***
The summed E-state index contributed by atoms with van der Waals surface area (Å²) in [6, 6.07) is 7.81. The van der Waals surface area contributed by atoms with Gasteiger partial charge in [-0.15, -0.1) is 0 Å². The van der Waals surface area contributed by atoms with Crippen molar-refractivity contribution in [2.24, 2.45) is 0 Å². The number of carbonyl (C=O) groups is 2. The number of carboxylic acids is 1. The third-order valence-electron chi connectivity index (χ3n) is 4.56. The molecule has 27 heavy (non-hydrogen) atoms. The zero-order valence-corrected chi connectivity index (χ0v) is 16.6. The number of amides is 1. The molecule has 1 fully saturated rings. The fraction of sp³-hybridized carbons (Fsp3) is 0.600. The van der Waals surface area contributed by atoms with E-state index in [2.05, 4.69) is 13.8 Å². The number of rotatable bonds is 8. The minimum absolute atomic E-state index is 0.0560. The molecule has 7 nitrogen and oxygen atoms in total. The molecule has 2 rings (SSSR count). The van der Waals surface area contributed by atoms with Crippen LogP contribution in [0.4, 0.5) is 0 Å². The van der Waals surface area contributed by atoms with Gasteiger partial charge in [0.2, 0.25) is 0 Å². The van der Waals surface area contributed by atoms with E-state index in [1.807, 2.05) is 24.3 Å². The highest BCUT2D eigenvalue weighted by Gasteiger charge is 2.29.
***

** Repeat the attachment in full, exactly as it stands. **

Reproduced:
The summed E-state index contributed by atoms with van der Waals surface area (Å²) in [6, 6.07) is 7.81. The van der Waals surface area contributed by atoms with Gasteiger partial charge in [-0.15, -0.1) is 0 Å². The van der Waals surface area contributed by atoms with Crippen molar-refractivity contribution in [2.24, 2.45) is 0 Å². The number of carbonyl (C=O) groups is 2. The number of carboxylic acids is 1. The third-order valence-electron chi connectivity index (χ3n) is 4.56. The molecule has 27 heavy (non-hydrogen) atoms. The zero-order valence-corrected chi connectivity index (χ0v) is 16.6. The number of amides is 1. The molecule has 1 fully saturated rings. The fraction of sp³-hybridized carbons (Fsp3) is 0.600. The van der Waals surface area contributed by atoms with E-state index in [2.05, 4.69) is 13.8 Å². The number of rotatable bonds is 8. The minimum absolute atomic E-state index is 0.0560. The molecule has 7 nitrogen and oxygen atoms in total. The molecule has 2 rings (SSSR count). The van der Waals surface area contributed by atoms with Crippen LogP contribution in [0.4, 0.5) is 0 Å². The van der Waals surface area contributed by atoms with Gasteiger partial charge in [0.2, 0.25) is 0 Å². The van der Waals surface area contributed by atoms with E-state index in [1.807, 2.05) is 24.3 Å². The highest BCUT2D eigenvalue weighted by Gasteiger charge is 2.29.